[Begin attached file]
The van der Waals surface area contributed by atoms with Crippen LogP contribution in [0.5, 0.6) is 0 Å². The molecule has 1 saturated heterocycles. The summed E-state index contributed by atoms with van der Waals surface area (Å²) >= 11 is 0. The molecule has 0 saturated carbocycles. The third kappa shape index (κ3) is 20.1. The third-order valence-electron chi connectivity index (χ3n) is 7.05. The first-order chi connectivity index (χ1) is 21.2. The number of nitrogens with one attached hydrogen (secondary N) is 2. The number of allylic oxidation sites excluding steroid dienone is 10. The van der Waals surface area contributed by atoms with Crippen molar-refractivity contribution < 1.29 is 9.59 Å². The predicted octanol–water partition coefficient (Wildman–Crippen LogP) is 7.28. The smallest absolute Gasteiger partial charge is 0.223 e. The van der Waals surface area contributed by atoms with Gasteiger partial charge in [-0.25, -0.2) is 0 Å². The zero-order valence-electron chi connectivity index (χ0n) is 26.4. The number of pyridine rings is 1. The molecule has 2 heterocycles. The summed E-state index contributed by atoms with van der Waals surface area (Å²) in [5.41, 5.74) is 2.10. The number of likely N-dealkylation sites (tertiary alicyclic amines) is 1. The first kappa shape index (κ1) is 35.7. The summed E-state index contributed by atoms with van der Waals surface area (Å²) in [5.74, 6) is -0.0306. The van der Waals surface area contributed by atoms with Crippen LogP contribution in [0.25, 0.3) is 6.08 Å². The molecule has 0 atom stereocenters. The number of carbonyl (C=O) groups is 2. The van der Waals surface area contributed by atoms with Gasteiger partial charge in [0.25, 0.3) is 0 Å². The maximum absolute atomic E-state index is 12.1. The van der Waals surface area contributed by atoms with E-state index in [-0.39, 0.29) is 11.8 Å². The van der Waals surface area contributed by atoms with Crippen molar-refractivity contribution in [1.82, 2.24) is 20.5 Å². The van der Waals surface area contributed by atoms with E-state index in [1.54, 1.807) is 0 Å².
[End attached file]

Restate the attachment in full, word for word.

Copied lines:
The van der Waals surface area contributed by atoms with Crippen LogP contribution in [0.5, 0.6) is 0 Å². The molecule has 1 saturated heterocycles. The summed E-state index contributed by atoms with van der Waals surface area (Å²) >= 11 is 0. The molecule has 0 saturated carbocycles. The third kappa shape index (κ3) is 20.1. The third-order valence-electron chi connectivity index (χ3n) is 7.05. The first-order chi connectivity index (χ1) is 21.2. The number of nitrogens with one attached hydrogen (secondary N) is 2. The number of allylic oxidation sites excluding steroid dienone is 10. The van der Waals surface area contributed by atoms with Crippen molar-refractivity contribution < 1.29 is 9.59 Å². The predicted octanol–water partition coefficient (Wildman–Crippen LogP) is 7.28. The smallest absolute Gasteiger partial charge is 0.223 e. The van der Waals surface area contributed by atoms with Gasteiger partial charge in [-0.25, -0.2) is 0 Å². The zero-order valence-electron chi connectivity index (χ0n) is 26.4. The number of pyridine rings is 1. The molecule has 2 heterocycles. The summed E-state index contributed by atoms with van der Waals surface area (Å²) in [5.41, 5.74) is 2.10. The number of likely N-dealkylation sites (tertiary alicyclic amines) is 1. The first kappa shape index (κ1) is 35.7. The summed E-state index contributed by atoms with van der Waals surface area (Å²) in [5.74, 6) is -0.0306. The van der Waals surface area contributed by atoms with Crippen LogP contribution in [0.25, 0.3) is 6.08 Å². The molecule has 0 atom stereocenters. The number of carbonyl (C=O) groups is 2. The van der Waals surface area contributed by atoms with Gasteiger partial charge in [0.25, 0.3) is 0 Å². The maximum absolute atomic E-state index is 12.1. The van der Waals surface area contributed by atoms with E-state index in [-0.39, 0.29) is 11.8 Å². The van der Waals surface area contributed by atoms with Crippen molar-refractivity contribution in [1.82, 2.24) is 20.5 Å². The van der Waals surface area contributed by atoms with E-state index in [1.54, 1.807) is 0 Å².